Exercise and Atherogenesis

John Kelly Smith


According to the World Health Organization, ischemic heart disease and stroke are the top two causes of mortality worldwide, accounting for a total of 14.1 million deaths in 2012. A number of studies have shown that regularly performed moderate-intensity physical exercise reduces the risk of dying from atherosclerotic cardiovascular disease (ASCVD), in part by reducing the impact of risk factors such as hypertension, hyperlipidemia, obesity, and type 2 diabetes mellitus. How physical exercise affects atherogenesis at the molecular level, however, is incompletely understood. This review examines what is currently known about the role that myokines, adipokines, endothelial cells, macrophages, interleukins and telomeres play in atherogenesis and how their activities are modified by regularly performed physical exercise. The evidence suggests that in persons at risk of ASCVD, exercise changes the balance between the proportion of immune cells producing atherogenic cytokines and those producing atheroprotective cytokines. There are likely multiple contributors to this change, including shear stress-related normalization of endothelial cell function, the production of anti-inflammatory myokines, adipokines and cytokines, and the influence of exercise on telomere length.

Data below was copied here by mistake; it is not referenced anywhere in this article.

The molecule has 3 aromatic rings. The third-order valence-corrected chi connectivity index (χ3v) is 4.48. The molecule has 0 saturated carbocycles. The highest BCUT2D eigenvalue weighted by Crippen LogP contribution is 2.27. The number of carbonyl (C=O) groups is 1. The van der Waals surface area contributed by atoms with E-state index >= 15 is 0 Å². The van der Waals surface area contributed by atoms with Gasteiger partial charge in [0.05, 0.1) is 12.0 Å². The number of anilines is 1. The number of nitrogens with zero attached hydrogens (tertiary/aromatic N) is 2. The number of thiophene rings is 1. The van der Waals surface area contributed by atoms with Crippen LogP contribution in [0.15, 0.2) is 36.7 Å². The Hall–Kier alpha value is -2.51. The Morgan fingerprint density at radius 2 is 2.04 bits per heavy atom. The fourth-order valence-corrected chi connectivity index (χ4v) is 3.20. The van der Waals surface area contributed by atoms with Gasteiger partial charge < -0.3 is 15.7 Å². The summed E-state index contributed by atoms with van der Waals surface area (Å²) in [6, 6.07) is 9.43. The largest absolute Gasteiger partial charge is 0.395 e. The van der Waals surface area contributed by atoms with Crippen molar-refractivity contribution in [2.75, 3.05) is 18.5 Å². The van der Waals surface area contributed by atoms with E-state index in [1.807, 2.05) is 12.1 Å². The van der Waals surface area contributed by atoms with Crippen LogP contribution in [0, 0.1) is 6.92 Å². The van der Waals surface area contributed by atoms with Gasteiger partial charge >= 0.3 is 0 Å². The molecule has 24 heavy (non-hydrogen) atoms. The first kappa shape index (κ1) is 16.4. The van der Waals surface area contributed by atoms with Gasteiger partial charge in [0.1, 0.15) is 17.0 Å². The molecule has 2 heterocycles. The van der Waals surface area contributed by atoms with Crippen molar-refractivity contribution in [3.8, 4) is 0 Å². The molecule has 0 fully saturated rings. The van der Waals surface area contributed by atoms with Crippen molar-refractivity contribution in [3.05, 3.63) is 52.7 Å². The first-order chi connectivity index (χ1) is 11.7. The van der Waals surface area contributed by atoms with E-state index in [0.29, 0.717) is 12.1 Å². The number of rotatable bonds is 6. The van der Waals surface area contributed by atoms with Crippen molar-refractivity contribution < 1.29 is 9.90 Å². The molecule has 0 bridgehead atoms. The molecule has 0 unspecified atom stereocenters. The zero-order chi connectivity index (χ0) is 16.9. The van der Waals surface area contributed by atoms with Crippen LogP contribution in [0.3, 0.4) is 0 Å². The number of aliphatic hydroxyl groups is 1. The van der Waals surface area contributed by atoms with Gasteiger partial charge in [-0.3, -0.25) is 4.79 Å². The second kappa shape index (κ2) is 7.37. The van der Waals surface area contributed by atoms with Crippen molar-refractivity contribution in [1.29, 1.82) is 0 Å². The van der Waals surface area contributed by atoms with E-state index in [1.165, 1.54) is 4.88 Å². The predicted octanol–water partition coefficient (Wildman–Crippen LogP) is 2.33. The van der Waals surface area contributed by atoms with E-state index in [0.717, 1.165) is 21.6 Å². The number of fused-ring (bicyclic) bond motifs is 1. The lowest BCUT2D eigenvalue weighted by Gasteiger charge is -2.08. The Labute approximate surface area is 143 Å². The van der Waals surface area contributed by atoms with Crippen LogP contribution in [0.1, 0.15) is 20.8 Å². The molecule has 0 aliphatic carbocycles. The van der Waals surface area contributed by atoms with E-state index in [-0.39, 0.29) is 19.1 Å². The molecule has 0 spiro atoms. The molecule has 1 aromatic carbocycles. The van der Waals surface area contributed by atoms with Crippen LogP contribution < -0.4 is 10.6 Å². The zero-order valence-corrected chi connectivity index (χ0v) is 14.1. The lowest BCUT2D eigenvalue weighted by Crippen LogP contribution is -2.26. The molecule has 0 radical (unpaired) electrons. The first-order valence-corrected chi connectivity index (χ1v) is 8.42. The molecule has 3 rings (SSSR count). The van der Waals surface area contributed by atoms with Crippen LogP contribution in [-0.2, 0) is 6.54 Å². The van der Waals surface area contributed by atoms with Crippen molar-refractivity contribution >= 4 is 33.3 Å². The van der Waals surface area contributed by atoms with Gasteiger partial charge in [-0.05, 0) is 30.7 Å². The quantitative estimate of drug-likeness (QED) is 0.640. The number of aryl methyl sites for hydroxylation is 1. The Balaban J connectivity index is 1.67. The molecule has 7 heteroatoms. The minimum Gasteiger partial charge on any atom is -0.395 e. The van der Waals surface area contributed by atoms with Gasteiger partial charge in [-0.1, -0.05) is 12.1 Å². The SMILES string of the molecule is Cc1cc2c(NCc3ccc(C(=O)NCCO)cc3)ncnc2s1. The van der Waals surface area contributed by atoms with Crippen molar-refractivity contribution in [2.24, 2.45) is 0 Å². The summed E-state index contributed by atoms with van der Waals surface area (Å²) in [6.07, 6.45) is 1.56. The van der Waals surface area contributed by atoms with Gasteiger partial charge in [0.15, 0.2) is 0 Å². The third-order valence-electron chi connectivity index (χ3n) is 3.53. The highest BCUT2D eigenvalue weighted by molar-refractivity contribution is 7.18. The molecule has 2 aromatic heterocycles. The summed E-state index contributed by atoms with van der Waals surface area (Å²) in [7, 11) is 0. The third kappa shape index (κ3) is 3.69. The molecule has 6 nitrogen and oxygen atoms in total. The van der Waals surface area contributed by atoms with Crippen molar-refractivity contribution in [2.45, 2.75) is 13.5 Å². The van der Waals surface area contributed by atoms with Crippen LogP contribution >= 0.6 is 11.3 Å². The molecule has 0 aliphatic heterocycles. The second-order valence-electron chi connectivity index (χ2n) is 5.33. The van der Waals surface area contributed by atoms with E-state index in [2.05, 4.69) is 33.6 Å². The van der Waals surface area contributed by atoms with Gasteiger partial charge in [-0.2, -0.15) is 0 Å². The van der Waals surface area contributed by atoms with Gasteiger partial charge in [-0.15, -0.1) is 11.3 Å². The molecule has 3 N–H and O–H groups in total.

exercise; atherogenesis; atherosclerosis; myokines; adipokines; vascular endothelial cells; monocytes; macrophages; telomeres; interleukins

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DOI: http://dx.doi.org/10.18103/imr.v3i5.475


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